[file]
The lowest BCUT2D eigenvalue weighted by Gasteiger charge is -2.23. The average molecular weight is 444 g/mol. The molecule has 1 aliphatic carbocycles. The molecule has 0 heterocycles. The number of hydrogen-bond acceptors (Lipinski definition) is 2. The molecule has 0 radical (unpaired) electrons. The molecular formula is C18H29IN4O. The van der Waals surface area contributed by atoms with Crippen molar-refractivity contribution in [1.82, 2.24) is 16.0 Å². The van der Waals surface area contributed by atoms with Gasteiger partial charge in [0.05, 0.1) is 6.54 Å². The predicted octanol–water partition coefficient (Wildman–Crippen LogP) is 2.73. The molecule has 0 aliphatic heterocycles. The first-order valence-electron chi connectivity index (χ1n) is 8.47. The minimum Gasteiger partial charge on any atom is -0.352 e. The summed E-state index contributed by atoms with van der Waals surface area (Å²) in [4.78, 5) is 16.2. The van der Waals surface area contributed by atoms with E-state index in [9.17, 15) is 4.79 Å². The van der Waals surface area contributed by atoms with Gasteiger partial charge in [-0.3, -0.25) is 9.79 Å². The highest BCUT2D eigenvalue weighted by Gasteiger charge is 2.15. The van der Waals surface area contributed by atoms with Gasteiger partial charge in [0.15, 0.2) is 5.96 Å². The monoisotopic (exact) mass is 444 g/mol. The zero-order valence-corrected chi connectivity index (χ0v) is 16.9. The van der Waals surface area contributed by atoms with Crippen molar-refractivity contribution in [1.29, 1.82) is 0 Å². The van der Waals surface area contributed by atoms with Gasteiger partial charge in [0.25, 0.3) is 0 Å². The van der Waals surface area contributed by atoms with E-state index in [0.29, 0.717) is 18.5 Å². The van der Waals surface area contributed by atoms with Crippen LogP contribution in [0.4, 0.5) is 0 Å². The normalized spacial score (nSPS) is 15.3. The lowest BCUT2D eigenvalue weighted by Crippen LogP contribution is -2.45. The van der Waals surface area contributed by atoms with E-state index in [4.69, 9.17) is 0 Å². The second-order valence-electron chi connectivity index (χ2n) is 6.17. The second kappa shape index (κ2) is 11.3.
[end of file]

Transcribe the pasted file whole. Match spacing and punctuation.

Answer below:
The lowest BCUT2D eigenvalue weighted by Gasteiger charge is -2.23. The average molecular weight is 444 g/mol. The molecule has 1 aliphatic carbocycles. The molecule has 0 heterocycles. The number of hydrogen-bond acceptors (Lipinski definition) is 2. The molecule has 0 radical (unpaired) electrons. The molecular formula is C18H29IN4O. The van der Waals surface area contributed by atoms with Crippen molar-refractivity contribution in [1.82, 2.24) is 16.0 Å². The van der Waals surface area contributed by atoms with Gasteiger partial charge in [0.05, 0.1) is 6.54 Å². The predicted octanol–water partition coefficient (Wildman–Crippen LogP) is 2.73. The molecule has 0 aliphatic heterocycles. The first-order valence-electron chi connectivity index (χ1n) is 8.47. The minimum Gasteiger partial charge on any atom is -0.352 e. The summed E-state index contributed by atoms with van der Waals surface area (Å²) in [4.78, 5) is 16.2. The van der Waals surface area contributed by atoms with E-state index in [9.17, 15) is 4.79 Å². The van der Waals surface area contributed by atoms with Gasteiger partial charge in [-0.3, -0.25) is 9.79 Å². The highest BCUT2D eigenvalue weighted by Gasteiger charge is 2.15. The van der Waals surface area contributed by atoms with Gasteiger partial charge in [0.15, 0.2) is 5.96 Å². The monoisotopic (exact) mass is 444 g/mol. The zero-order valence-corrected chi connectivity index (χ0v) is 16.9. The van der Waals surface area contributed by atoms with Crippen molar-refractivity contribution in [1.29, 1.82) is 0 Å². The van der Waals surface area contributed by atoms with Gasteiger partial charge in [0.25, 0.3) is 0 Å². The van der Waals surface area contributed by atoms with E-state index in [0.29, 0.717) is 18.5 Å². The van der Waals surface area contributed by atoms with Crippen LogP contribution in [0.4, 0.5) is 0 Å². The normalized spacial score (nSPS) is 15.3. The lowest BCUT2D eigenvalue weighted by Crippen LogP contribution is -2.45. The van der Waals surface area contributed by atoms with E-state index in [4.69, 9.17) is 0 Å². The second-order valence-electron chi connectivity index (χ2n) is 6.17. The second kappa shape index (κ2) is 11.3.